4. Do enjoyable activities, even if it’s for the sake of other family members.

Upon the advice of the doctor, I took my younger daughter to the mall, the movies, and other outings.

It was hard to do while Nava  teetered on the brink of life and death, and it felt weird to pay for clothes at a cashier and try to smile; but those brief interludes within the ordinary aspects of life provided a little relief  from a world that reeked of tragedy.

Showing appreciation for people working on your behalf  feels good for both you as the giver and them as the receiver.

When we went apple and vegetable picking, we brought back baskets of  beautiful red delicious apples and huge purple eggplants and brought them to the hospital. It was a small token of thanks to the tireless nurses in the critical care unit, a moment of joy and gratitude.

5. Allow yourself a good cry.

Curl up in a ball, go under the covers, and cry till you can’t cry anymore. The tears may not heal, but they do wash away the blurriness; you can then see a bit clearer.

6. Pray.

Pray to whomever for the strength and ability to deal with whatever’s come your way. I always felt there was something far greater than little old me that helped carry me through. We all need to believe that we’re strong, and stronger than we think.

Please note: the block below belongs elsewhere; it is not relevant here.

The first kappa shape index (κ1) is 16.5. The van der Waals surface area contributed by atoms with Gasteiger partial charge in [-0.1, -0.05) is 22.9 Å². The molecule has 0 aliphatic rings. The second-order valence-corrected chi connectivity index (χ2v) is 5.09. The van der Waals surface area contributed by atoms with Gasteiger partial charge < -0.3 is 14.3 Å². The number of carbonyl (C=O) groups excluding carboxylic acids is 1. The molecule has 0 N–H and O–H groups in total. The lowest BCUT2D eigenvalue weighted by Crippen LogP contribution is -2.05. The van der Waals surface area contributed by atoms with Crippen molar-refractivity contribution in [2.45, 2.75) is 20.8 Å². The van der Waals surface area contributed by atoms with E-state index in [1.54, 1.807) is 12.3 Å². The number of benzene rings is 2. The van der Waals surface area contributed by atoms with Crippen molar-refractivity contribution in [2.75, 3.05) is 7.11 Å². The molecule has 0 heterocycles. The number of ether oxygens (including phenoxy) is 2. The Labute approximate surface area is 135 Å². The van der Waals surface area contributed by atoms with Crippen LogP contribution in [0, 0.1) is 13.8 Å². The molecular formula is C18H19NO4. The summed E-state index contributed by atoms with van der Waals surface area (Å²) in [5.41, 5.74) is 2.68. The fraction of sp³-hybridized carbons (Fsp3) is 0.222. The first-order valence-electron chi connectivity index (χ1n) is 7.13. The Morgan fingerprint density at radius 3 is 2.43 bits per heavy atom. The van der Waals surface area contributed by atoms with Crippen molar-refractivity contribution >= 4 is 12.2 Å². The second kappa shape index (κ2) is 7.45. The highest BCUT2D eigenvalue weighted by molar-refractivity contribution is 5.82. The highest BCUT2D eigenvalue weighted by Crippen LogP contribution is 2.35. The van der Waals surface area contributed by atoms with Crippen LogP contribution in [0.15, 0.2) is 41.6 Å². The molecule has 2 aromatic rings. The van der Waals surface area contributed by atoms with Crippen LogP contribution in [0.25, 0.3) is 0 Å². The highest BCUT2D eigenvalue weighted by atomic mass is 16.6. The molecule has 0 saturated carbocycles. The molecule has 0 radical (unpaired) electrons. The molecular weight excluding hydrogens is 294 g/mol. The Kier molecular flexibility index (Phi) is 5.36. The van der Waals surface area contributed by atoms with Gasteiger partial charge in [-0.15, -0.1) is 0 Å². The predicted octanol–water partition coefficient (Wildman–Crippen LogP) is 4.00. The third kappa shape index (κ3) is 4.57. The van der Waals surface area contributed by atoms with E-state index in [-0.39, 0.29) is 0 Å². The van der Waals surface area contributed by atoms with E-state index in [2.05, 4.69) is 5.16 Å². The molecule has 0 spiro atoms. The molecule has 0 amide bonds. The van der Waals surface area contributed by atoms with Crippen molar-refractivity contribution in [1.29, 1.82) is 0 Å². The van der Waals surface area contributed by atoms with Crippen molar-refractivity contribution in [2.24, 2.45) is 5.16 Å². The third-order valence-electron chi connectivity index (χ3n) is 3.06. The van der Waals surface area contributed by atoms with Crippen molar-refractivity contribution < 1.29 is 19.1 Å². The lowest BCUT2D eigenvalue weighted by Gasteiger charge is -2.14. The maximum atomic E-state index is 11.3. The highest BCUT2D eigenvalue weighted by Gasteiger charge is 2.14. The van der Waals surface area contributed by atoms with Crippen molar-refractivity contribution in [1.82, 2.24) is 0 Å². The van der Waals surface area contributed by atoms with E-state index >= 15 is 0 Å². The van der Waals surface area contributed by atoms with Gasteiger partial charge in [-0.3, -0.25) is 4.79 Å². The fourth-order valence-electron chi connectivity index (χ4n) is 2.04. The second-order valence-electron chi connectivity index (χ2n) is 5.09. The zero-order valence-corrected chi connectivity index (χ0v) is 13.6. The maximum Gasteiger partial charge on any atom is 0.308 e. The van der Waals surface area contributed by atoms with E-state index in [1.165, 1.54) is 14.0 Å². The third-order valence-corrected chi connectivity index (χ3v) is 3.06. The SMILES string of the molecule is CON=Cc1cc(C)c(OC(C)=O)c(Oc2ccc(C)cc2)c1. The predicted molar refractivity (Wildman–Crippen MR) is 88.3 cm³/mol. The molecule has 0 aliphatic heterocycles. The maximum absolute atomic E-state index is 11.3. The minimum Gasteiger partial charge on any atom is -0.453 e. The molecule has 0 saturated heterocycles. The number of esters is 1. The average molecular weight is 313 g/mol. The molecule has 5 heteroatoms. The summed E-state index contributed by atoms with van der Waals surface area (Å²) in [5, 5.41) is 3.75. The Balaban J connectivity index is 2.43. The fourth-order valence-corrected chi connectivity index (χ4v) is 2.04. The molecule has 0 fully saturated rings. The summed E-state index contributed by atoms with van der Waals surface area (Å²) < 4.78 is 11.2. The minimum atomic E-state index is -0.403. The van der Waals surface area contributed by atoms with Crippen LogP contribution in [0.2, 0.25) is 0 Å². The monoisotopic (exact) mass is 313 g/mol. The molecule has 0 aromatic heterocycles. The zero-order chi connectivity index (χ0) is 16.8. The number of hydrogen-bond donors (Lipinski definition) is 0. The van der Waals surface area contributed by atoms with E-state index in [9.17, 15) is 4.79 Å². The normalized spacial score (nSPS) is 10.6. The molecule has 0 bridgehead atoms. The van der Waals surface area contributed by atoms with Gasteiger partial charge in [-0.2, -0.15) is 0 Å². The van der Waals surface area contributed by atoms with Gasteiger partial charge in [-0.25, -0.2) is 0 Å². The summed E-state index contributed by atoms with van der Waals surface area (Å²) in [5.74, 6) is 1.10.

Photo by notsogoodphotography

About Harriet Cabelly

Harriet Cabelly is a social worker, certified positive psychology coach, and life coach emphasizing living life to its fullest and creating a good life out of (or despite) adversity. Read more about her at Rebuild Your Life Coach and read the latest from her blog.

See a typo, an inaccuracy, or something offensive? Please contact us so we can fix it!
  • Leah5

    What a wonderfully life-affirming post this is. Thank you so much for it.
    Leah, Australia.

  • Leah5

    What a wonderfully life-affirming post this is. Thank you so much for it.
    Leah, Australia.

  • My god, Harriet, what can I say. This is where I am. Someone very close to me is in the very same position, we finished the 4 month stint in hospital and r in rehab state right now…It is hard and I came to this post thinking it would be about the usual life stuff- jobs, relationships not working etc and I found exactly where I am. Thank u for this. Simple yet I know from experience, very useful advise..God bless you and your daughter with all the health and happiness.

  • Beautifully written, and extremely useful. Thank you for this.

  • Beth